The One Where I Geek Out about Title IX

So, I know it has been absolutely forever since I wrote a post, but I’m back because I finally feel like I have the brain space to write and a topic I’m psyched to tell you all about!  Last week, on Tuesday, June 23rd, the White  House held a roundtable discussion to celebrate the 37th anniversary of Title IX and through a lucky convergence of events, I was able to attend the celebration!  I’ve been fairly obsessed with Title IX since I wrote my senior thesis about it in college, so I was RIDICULOUSLY excited to get to go to the White House event for it!  As it turns out, the roundtable also is a perfect excuse share some thoughts on why I am so in love with Title IX.

For all of you who aren’t Title IX geeks like me, Title IX is Title IX of the 1972 Education Amendments and it states, “No person in the United States shall, on the basis of sex, be excluded from participation in, be denied the benefits of, or be subjected to discrimination under any education program or activity receiving Federal financial assistance.”  It is most famous for getting women and girls into sports, but we also have Title IX to thank for removing admissions barriers in higher education (for getting more women into college), barring discrimination against women teachers, administrators, and professors, and prohibiting sex discrimination in schools.

(Above: The video of the event).

So, back to the event.  It was nice to get to go to an event for something where I got to do all that and get to feel pretty jazzed and emotional about the topic at hand!  Here are a few of the event highlights:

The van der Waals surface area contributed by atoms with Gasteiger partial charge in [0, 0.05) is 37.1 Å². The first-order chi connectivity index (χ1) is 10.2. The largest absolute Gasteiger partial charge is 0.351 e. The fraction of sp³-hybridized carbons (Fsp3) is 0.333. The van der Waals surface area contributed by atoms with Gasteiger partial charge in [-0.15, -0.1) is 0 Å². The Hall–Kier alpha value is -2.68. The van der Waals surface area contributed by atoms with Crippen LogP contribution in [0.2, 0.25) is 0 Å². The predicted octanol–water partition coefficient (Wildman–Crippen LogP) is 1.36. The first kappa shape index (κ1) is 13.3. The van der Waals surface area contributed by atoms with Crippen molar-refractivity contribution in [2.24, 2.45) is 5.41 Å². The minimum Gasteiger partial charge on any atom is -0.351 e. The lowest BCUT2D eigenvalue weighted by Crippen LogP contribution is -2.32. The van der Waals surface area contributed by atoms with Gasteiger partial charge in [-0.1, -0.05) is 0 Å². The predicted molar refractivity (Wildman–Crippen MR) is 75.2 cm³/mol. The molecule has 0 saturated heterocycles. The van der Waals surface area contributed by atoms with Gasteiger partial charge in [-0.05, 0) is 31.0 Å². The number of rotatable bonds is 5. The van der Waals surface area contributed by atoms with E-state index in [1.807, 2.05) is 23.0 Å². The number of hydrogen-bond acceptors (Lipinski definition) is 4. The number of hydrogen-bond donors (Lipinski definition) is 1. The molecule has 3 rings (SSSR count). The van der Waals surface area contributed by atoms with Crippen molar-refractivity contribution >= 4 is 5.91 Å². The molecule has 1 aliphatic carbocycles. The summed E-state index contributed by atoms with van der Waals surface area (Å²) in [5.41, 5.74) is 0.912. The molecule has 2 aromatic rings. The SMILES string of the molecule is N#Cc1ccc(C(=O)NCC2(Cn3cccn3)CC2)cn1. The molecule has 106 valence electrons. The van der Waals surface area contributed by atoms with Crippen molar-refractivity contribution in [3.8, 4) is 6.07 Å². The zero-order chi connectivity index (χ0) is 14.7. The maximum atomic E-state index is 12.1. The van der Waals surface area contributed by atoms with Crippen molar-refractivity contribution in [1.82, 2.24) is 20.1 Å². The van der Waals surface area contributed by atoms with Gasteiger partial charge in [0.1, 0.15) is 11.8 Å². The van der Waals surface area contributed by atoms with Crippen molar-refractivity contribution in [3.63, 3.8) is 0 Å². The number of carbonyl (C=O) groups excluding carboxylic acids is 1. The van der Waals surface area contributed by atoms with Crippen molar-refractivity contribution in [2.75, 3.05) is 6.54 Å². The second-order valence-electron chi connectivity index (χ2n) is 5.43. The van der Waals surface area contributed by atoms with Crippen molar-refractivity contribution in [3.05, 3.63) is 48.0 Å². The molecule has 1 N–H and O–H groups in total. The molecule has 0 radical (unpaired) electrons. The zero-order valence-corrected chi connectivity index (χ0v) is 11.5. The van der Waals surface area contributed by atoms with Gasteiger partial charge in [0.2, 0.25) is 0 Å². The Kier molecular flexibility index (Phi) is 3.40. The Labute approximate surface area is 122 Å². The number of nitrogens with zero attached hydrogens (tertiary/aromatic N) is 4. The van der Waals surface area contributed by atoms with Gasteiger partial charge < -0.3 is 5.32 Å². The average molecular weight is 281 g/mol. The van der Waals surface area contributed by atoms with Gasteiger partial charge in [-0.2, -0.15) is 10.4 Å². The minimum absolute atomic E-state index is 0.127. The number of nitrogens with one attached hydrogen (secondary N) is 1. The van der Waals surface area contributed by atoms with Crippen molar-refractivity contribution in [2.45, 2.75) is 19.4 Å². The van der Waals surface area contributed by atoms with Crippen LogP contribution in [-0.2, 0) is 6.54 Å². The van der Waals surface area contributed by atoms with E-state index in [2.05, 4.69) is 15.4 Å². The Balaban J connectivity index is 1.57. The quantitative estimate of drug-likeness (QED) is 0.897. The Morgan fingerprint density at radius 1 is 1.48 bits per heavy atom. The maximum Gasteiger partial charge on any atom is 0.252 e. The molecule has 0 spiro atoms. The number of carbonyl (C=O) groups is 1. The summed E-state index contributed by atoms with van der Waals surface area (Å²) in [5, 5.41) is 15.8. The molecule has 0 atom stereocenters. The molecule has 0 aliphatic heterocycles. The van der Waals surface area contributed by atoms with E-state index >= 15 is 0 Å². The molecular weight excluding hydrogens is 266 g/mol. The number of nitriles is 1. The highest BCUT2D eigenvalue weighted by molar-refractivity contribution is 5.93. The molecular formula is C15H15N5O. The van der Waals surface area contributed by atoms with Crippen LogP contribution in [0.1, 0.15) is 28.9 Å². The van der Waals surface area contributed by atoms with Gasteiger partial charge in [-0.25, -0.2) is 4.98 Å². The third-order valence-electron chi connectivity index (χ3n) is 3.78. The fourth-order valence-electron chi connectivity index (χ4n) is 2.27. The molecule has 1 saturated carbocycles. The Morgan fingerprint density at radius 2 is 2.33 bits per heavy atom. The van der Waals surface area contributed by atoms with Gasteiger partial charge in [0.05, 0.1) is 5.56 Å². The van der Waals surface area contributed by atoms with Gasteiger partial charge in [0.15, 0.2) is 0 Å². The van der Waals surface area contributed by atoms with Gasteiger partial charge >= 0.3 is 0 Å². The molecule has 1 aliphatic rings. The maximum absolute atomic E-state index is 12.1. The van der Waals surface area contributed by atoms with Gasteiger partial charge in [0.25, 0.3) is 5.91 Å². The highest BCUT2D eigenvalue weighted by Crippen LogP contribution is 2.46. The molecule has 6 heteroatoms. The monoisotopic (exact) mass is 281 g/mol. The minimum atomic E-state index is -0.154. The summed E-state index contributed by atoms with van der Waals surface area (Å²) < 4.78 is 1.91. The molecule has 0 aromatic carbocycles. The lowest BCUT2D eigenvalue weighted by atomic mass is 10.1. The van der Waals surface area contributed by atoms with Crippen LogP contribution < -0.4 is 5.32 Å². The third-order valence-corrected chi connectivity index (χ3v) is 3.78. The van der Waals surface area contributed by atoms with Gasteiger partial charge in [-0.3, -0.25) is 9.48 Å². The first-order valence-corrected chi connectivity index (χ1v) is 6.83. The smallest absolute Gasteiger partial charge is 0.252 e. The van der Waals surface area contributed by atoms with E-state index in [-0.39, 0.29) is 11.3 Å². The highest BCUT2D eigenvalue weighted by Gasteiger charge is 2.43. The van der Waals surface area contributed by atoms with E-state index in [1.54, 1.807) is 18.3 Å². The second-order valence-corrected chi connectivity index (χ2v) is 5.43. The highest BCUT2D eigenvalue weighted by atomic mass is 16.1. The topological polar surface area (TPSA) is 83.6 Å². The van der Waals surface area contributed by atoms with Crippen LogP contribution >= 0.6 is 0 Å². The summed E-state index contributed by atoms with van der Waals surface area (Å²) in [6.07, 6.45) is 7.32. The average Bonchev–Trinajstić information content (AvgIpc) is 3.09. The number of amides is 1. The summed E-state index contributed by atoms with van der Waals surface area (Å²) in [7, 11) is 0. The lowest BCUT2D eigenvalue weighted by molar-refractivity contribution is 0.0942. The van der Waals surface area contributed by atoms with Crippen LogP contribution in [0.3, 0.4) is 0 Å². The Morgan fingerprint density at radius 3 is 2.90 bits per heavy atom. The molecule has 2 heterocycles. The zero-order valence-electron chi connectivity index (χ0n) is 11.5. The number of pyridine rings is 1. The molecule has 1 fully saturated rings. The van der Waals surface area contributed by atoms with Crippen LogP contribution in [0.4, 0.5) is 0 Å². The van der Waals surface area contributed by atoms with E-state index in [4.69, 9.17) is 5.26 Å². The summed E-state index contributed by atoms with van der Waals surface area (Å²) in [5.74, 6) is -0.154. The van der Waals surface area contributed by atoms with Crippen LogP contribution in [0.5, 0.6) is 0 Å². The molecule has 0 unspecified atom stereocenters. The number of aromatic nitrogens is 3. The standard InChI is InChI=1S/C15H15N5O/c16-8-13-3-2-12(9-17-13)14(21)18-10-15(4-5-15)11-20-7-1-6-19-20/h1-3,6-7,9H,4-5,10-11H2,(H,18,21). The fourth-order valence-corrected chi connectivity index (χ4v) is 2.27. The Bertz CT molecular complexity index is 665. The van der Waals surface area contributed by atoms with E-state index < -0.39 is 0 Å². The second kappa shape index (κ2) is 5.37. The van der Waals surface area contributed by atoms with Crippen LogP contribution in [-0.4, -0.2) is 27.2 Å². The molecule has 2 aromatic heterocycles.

• It was in the OEOB.  I’m kind of a nerd and I always wanted to go to the OEOB.  Unfortunately, my efforts to snag a souvenir OEOB appointment badge failed miserably.
  • Birch Bayh, the former Senator from Indiana, who sponsored Title IX back in 1972 was there.  I didn’t realize he was still alive, so that was pretty cool.  In his brief remarks, he seemed to care very deeply about Title IX and that was cool to see.  I wrote a lot about Senator Bayh when I was doing my thesis and I always thought of him fondly from the way he came off as I read hearings from the 1970s, so it was cool to see that he actually was a good match for how I imagined him!
  • Billie Jean King was also there and that was very cool.  It’s hard to be a woman who likes sports and not think Billie Jean King is pretty awesome.  She was pretty emotional about how much Title IX meant to her and actually seemed glassy-eyed at times, so that was quite touching.  I also want to share this BJK quote, “Nerds rule!  I love nerds the best.  They’re smart and fun!”  Nothing says we should keep educating women at the highest levels and get them into science, technology, math, and engineering fields quite like that!
  • Dominique Dawes is absolutely jacked.  I felt out of shape just looking at her.  Though, I am out of shape so maybe I just felt out of shape from being out of shape.
  • Russlyn Ali, who is in charge of the Office of Civil Rights, our friends over at the Department of Education who enforce Title IX, really encouraged people to bring Title IX complaints and she talked a lot about how they want to vigorously enforce Title IX.  Fun to hear that after the Bush years!  WOO!